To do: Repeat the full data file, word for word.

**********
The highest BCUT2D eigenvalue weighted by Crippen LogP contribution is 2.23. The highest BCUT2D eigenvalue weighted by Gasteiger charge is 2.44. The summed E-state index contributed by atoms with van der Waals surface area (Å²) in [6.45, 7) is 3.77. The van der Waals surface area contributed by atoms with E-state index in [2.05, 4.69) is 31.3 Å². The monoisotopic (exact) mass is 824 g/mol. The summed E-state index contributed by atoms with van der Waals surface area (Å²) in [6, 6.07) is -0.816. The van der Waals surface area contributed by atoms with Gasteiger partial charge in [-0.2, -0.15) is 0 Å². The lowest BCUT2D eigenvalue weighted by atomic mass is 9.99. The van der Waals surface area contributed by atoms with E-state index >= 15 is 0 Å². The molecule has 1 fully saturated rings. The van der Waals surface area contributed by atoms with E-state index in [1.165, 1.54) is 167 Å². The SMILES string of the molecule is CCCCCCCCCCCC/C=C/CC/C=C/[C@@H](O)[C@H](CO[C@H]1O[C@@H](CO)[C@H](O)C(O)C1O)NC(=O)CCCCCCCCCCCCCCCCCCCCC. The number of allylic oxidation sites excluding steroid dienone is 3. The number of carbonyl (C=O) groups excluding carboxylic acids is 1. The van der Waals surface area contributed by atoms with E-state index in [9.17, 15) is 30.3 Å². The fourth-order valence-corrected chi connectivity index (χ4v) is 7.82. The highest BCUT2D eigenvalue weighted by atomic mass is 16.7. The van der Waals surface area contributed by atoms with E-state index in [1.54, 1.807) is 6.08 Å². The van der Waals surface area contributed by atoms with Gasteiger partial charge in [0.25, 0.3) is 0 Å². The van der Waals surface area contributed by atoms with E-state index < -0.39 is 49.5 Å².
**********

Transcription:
The highest BCUT2D eigenvalue weighted by Crippen LogP contribution is 2.23. The highest BCUT2D eigenvalue weighted by Gasteiger charge is 2.44. The summed E-state index contributed by atoms with van der Waals surface area (Å²) in [6.45, 7) is 3.77. The van der Waals surface area contributed by atoms with E-state index in [2.05, 4.69) is 31.3 Å². The monoisotopic (exact) mass is 824 g/mol. The summed E-state index contributed by atoms with van der Waals surface area (Å²) in [6, 6.07) is -0.816. The van der Waals surface area contributed by atoms with Gasteiger partial charge in [-0.2, -0.15) is 0 Å². The lowest BCUT2D eigenvalue weighted by atomic mass is 9.99. The van der Waals surface area contributed by atoms with E-state index >= 15 is 0 Å². The molecule has 1 fully saturated rings. The van der Waals surface area contributed by atoms with E-state index in [1.165, 1.54) is 167 Å². The SMILES string of the molecule is CCCCCCCCCCCC/C=C/CC/C=C/[C@@H](O)[C@H](CO[C@H]1O[C@@H](CO)[C@H](O)C(O)C1O)NC(=O)CCCCCCCCCCCCCCCCCCCCC. The number of allylic oxidation sites excluding steroid dienone is 3. The number of carbonyl (C=O) groups excluding carboxylic acids is 1. The van der Waals surface area contributed by atoms with E-state index in [9.17, 15) is 30.3 Å². The fourth-order valence-corrected chi connectivity index (χ4v) is 7.82. The highest BCUT2D eigenvalue weighted by atomic mass is 16.7. The van der Waals surface area contributed by atoms with E-state index in [1.54, 1.807) is 6.08 Å². The van der Waals surface area contributed by atoms with Gasteiger partial charge in [0.25, 0.3) is 0 Å². The van der Waals surface area contributed by atoms with E-state index < -0.39 is 49.5 Å².